2.5where *q*_{j} is the number of models whose TCR falls in the same quantile of the observational TCR distribution as that from which the *j*th simulation is obtained, and substituting in equation (2.4), we obtain the red cumulative frequency distribution shown in figure 2*b*. As expected, given that the mean observational TCR is lower than the mean model TCR, and the positive correlation between TCR and projected warming, this distribution has a lower mean (1.7 K) than the unweighted model distribution (1.8 K). The red confidence bar at the top of figure 2*b* shows the 5–95% range of 0.8–2.5 K estimated from the mean and standard deviation of the observationally constrained distribution following the approach of Collins *et al.* [1], which as expected is also lower than the corresponding unweighted range. Such a reduction in projected warming when accounting for observational constraints is broadly consistent with near-term climate projections as assessed in the IPCC AR5: whereas the CMIP5 model 5–95% range for 2016–2035 warming relative to 1986–2005 is 0.47–1.00 K, an observationally constrained estimate of warming for this period, derived using the ASK approach [8], is 0.39–0.87 K [7]. For comparison, the 5–95% range derived using the TCR-weighting approach described here applied to RCP 4.5 is 0.37–0.99 K.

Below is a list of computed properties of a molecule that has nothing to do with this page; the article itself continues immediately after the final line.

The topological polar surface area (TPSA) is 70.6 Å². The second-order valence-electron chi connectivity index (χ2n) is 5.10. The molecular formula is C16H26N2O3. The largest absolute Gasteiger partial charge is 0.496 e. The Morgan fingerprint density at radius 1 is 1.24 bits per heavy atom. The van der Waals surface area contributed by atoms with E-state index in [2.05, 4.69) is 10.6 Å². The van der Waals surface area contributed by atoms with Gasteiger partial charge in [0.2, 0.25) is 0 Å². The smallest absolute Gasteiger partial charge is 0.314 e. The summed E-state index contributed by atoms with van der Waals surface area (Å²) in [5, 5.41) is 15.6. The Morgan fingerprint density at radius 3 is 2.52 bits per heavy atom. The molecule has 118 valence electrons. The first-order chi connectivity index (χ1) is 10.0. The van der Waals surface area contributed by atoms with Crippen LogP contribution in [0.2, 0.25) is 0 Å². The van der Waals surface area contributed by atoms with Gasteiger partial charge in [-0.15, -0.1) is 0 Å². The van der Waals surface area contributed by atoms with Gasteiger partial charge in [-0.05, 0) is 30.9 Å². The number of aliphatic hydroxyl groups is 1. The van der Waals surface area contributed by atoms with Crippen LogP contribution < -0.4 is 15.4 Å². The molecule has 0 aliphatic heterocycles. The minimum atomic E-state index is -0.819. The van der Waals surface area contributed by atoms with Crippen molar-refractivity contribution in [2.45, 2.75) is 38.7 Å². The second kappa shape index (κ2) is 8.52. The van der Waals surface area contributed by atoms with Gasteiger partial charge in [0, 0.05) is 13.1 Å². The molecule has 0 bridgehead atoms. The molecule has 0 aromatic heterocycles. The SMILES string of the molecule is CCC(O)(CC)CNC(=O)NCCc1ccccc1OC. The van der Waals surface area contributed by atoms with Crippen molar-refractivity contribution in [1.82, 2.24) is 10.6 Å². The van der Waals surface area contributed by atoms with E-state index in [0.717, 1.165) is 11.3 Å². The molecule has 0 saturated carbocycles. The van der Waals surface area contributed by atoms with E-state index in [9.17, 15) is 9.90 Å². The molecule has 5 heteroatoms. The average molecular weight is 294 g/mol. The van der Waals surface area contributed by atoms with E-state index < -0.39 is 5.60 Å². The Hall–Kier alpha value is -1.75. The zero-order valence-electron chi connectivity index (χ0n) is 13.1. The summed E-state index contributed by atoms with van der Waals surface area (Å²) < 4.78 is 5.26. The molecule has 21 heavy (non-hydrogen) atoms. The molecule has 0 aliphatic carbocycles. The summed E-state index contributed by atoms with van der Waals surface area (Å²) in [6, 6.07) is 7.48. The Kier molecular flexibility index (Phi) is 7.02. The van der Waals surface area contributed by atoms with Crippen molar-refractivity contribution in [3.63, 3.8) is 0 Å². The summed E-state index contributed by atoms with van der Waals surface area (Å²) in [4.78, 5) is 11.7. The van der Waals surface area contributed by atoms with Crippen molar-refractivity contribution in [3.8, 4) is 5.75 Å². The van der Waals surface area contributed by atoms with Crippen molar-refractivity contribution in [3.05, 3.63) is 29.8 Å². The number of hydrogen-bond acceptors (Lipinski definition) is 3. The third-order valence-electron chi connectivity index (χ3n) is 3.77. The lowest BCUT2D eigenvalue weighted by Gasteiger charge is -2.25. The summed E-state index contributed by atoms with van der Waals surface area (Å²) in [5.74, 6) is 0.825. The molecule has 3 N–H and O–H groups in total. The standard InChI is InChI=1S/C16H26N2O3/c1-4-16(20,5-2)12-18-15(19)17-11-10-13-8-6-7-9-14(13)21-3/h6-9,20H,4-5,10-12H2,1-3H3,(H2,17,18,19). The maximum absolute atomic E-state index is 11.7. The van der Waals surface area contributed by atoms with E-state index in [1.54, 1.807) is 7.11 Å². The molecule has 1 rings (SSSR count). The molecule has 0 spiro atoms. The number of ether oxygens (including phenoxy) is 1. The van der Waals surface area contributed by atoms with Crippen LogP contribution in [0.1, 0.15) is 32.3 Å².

## 3. Discussion and conclusion

The approach described relies first on having a large number of models whose observable quantities (in this case TCR) fully span the observed distribution of this quantity with sufficient density such that the observed PDF can be divided into as large a number of quantiles as possible. In the example shown in figure 1*a*, the lowest model TCR lies in the 10th percentile of the observed distribution, suggesting that the low part of the range of TCR may be under-sampled by the CMIP5 models. This may be a particular problem for estimates of the low extremes of the weighted distribution of projections: clearly, the lowest warming in the weighted cumulative frequency distribution will never be lower than the lowest simulated warming in the CMIP5 models themselves, and similarly for the highest warming. On the other hand, there may be physical constraints on the lower bound of TCR and projected warming reflected in the CMIP5 models, but not in the observationally constrained estimate of TCR, in which case these will be reflected in projections derived using this approach. This requirement does, however, imply that in order for multi-model projections to span the full range of uncertainties consistent with observations, climate models should not be tuned to reproduce an observational best estimate of TCR or other metrics of transient climate change. Second, the approach described requires an accurate PDF of the observable, which should be as narrow as possible and as highly correlated with the predictand as possible.